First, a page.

PCA'S Allan Emkin Opines on Public Pension Fund Investment in Renewables

Like no environmental issue before it, global warming has hordes of profit-minded public and private investors on the same page as environmentalists, seeking the next great wave of technological innovation. In order to detail ongoing green investment trends, VerdeXchange News was pleased to speak with Allan Emkin, founder and managing director of Pension Consulting Alliance, an organization that helps public pension and private equity investors find the best possible returns in an emerging market still full of untapped potential.

What trends are emerging from the broad spectrum of investment opportunities in today’s emerging green market? For example, what trends are emerging from dynamics such as small cap versus mid cap or specific technologies, such as solar, wind, or geothermal?

The range of the investment goes from small private companies that are being funded by venture capitalists to the largest public companies. There is no one area that is getting special attention, although clearly, energy is the area that is getting the most interest because of the change in economics of companies that can produce affordable energy—relative to today’s $100 per barrel of oil. Those energy sources have a real competitive advantage, and many investors and companies pursuing are that. There are also significant resources put into clean water, into all sorts of recyclables, and to other forms of clean energy.

Will windpower investment returns continue to offer the best returns over the long term? Will solar and photovotaics become the better alternative investment for money managers over time?

The issue is technology, and if solar technology gets to the point where it can generate more cost-efficient energy, then it will be the dominant source. At the present, anyone producing energy at a less costly basis than traditional sources—oil and gas—will have competitive businesses for the foreseeable future. The demand is far from being met.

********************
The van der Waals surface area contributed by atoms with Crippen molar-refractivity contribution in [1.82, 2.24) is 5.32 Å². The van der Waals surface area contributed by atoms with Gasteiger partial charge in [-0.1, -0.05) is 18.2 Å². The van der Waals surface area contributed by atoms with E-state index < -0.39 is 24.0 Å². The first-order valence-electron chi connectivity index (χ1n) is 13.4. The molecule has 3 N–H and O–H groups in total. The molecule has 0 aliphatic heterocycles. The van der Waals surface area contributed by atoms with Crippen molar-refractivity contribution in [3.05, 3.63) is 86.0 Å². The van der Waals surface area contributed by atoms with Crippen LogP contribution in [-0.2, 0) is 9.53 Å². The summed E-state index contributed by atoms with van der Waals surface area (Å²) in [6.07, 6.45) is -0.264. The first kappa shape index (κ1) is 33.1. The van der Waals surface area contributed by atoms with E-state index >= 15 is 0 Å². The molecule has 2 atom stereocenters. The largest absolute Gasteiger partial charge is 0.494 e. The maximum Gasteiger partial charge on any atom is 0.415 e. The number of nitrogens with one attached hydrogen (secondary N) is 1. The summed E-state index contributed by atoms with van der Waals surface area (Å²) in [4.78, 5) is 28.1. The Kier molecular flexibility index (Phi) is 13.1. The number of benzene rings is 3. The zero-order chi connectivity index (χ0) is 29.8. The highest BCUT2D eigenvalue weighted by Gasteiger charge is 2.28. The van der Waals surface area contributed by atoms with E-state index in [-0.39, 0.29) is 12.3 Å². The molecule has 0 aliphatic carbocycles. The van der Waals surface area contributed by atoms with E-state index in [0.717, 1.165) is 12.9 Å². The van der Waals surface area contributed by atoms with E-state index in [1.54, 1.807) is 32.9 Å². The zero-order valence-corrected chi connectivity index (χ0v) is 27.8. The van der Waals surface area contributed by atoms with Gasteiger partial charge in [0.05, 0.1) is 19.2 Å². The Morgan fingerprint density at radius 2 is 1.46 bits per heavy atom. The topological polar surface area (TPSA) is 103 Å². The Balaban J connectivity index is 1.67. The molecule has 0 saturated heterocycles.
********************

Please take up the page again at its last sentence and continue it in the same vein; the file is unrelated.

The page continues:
What are the strategic opportunities for investment in green transport and infrastructure? PCA has been researching public/private infrastructure investment opportunities, and VC capital continues to flow into clean transportation startups such as Miles Electric cars or Tesla Motors. Do you anticipate both forms of transportation investments continuing? Are they complementary opportunities?

It is not really being coordinated, but they are contemporaneous and, in fact, parallel. Large institutions do, in fact, back Tesla, and many of the largest institutional investors who are committing capital to infrastructure programs do everything from making energy transmission more efficient to creating cost-effective mass transportation. These trends will continue, and over time, they will overlap.

The GreenXchange Global Marketplace Conference panel you moderated in December, “It’s About the Money! Public Pension and Private Equity Money Managers Assess Investment Risks and Rewards,” included an assessement by Danny Zalber from Piper Jaffrey that some of these spaces in clean tech are actually underfunded. Which spaces do you believe are underfunded? What segments of the renewables are overfunded?

There is no one area that could not consume significant amounts of additional capital. The only area where there is probably a surplus would be in early stage venture capital

U.S. public policy regarding renewables is clearly in transition. What federal and state legislation are you tracking that could change the way your clients, i.e., public pension funds, invest in clean tech and the green space?

Cities, counties, states, and the federal government are looking at creating carbon credit markets. They are addressing energy usage and new construction. They are looking at increasing the efficiency of motor vehicles. In each one of these areas, legislation and/or regulatory actions will have an increasingly significant impact on these investment markets.